The U.S. long term care market is expected to see steady growth in the coming years according to research from Kalorama Information.
In 2005, the market’s value stood at $186 billion and has grown to $258 billion in 2010. For the next five years, growth will continue at annual rates of over 6%, resulting in a market with revenues of $353.5 billion in 2015 according to the report.
The nursing home segment will continue to comprise the largest portion of total long term care revenues, at $136.0 billion in 2015, but its share will decline to 38.5%.
“The segment will benefit from an aging U.S. population with large numbers of persons entering the 75 and over age group, although it will continue to experience pricing pressure from Medicaid patients,” said the report.
This poses a real problem for American, since estimates show that, while two out of five Americans will need long term care at some point in their lives, many cannot afford it.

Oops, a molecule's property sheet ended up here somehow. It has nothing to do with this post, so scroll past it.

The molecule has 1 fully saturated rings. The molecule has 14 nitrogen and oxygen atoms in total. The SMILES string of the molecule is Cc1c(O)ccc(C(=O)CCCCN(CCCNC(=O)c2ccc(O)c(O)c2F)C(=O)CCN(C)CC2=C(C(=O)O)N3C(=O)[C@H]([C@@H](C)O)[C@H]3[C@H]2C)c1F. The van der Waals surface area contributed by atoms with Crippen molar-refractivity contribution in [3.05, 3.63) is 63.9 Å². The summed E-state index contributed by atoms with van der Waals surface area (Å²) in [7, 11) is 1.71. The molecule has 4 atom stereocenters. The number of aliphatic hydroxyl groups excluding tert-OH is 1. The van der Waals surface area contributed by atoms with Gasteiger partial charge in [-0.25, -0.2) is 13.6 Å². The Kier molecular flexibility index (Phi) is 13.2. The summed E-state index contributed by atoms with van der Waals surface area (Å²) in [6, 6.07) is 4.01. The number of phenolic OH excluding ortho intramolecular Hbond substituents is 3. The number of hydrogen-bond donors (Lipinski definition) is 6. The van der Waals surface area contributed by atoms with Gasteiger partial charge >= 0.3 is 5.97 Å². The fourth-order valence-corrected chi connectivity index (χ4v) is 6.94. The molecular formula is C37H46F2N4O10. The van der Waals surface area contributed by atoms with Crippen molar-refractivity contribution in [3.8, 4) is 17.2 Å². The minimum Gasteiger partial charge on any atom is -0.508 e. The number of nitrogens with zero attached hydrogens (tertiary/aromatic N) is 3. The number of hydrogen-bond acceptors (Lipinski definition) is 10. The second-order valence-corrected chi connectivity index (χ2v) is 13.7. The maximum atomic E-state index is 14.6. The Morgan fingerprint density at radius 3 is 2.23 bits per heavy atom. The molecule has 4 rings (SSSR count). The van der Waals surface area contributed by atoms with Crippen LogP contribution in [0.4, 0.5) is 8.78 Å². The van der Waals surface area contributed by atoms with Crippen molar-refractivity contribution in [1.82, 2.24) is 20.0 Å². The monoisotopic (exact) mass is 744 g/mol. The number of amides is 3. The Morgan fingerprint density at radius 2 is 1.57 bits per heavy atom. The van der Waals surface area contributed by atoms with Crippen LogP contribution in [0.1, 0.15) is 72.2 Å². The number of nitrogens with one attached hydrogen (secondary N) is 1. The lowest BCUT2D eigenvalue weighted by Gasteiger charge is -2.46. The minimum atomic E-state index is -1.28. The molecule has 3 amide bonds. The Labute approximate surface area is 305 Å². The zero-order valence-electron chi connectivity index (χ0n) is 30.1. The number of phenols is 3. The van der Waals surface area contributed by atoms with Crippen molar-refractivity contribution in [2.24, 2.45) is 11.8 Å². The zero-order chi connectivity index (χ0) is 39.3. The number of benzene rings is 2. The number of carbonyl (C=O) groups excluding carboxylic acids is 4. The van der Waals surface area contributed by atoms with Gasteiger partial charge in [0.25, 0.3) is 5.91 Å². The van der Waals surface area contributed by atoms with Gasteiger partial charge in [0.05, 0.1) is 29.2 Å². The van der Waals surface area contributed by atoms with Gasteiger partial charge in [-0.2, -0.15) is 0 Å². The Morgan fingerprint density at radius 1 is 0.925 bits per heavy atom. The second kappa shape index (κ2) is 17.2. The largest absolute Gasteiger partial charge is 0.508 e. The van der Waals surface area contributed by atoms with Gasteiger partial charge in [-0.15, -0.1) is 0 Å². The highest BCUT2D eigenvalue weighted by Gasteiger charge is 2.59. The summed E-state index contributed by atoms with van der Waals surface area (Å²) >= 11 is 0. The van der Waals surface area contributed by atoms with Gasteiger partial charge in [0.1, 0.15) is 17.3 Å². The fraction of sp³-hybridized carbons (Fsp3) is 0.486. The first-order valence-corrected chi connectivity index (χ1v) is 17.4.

Residential nursing care is the most expensive, at more than $65,000 per year for a semi-private room in 2009, but assisted living can also be pricey, with annual costs exceeding $50,000 in many facilities and costs of $70,000 per year in better residences.
Because of the size of the nursing home market, the amount of competition is significant, yet even the largest players control a small slice of the overall marketplace. Data from Kalorama for 2009 shows that HRC Manor Care led the market with nursing facility revenues of more than $3 billion and 2.9% share. Sun Healthcare followed with nursing home revenues of almost $1.7 billion and 1.6% share. Golden Living took a close third place with nursing home revenues of $1.6 billion in 2009 and 1.6% market share.
Other market leaders include Genesis Healthcare, Extendicare, Sunrise Senior Living and a variety of smaller players including both single location nursing homes and operators of multiple locations.
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Home care will continue its strong expansion, accounting for revenues of $112.6 billion in 2015 and 31.8% of all industry revenues, as both private managed care and government health care providers increasingly seek to reduce the costs of institutionalized care by encouraging plan participants to utilize home health care.